The many faces of Islamophobia
When approaching Islamophobia, it is essential that we capture it as a holistic phenomenon in all its forms. In other words, we must examine its structural forms across society, for to limit an understanding only to overt forms of verbal or physical abuse in public spaces provides only superficial insights that cannot result in any meaningful conclusions.
In understanding the broad spectrum of Islamophobia’s manifestations, it is useful to examine three intersecting primary sources:

Private Islamophobia: As explained by Khaled Beydoun, private Islamophobia can largely be considered the Islamophobia promoted, perpetuated, and fuelled by private actors,(4) be it individuals or informal and formal groups and organisations, such as the English Defence League, Britain First, and Pegida UK.

Structural Islamophobia: At the other end of the spectrum, structural Islamophobia should be understood as anti-Muslim bias and racism that is perpetuated, authorised, and maintained by the state through legislation and policies that intentionally or unintentionally operationalise the subordinating, restricting, or disadvantaging of Muslims, often through methods of securitisation or the enforcement of orientalist tropes and narratives.

Media Islamophobia: Media Islamophobia is often the bridge between private and structural forms of Islamophobia, with the media acting as both a conduit for and mobiliser of the private Islamophobia found within public opinion to place pressure on the state to enact restrictive policies against Muslims, whilst also acting as a medium through which the state may legitimise and promote such policies to the general public.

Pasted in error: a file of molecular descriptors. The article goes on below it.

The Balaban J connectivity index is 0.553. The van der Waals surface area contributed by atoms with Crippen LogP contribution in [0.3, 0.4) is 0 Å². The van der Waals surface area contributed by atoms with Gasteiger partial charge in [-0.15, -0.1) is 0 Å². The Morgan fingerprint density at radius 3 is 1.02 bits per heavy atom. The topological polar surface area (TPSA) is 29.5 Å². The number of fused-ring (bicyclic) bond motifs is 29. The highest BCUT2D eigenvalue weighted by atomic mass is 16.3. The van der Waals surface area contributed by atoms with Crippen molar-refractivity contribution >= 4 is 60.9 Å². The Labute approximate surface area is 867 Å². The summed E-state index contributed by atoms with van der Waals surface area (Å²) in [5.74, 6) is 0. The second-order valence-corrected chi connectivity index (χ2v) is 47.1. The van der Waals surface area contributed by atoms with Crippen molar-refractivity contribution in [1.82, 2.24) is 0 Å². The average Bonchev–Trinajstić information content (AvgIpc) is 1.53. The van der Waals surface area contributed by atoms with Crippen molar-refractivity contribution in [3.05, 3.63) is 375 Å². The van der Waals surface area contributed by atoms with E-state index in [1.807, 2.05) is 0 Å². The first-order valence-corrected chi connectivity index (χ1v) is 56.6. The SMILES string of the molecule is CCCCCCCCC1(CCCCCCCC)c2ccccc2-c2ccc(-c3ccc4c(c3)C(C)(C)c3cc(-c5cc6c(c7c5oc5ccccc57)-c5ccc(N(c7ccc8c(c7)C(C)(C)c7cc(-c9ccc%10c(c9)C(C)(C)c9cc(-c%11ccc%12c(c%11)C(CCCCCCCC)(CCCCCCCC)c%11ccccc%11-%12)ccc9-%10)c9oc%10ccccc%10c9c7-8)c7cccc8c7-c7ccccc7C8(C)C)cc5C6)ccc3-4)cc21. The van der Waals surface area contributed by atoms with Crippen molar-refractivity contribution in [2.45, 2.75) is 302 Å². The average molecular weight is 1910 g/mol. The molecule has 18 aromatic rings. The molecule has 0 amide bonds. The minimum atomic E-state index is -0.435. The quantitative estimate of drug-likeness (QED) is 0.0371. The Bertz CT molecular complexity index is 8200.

In the UK context, an examination of structural Islamophobia in the present moment will necessarily involve scrutiny of the current Conservative Government. However, it is also important to note that no legislation or policies are created in a vacuum and that many of these policies are the product of a trajectory of political machinations over the last several decades. For the purposes of this discussion, there are four key areas in need of acknowledgement:

• Public pronouncements of Islamophobia from Government officials,
• Government disengagement with Muslim organisations and voices,
• Government engagement with anti-Muslim organisations,
• The securitisation of Muslim identities.

Public pronouncements of Islamophobia from Government officials
In recent years, there has been a wide range of evidence detailing Islamophobia in the Conservative Party brought forward by organisations including the Muslim Council of Britain,(5) Hope Not Hate,(6) and MEND,(7) all of which document incidents of Islamophobia emanating from Conservative cabinet members, members of Parliament, councillors, and party candidates. The Islamophobic biases of these individuals can only influence and shape public policy agendas, thereby entrenching structural Islamophobia within UK policy frameworks.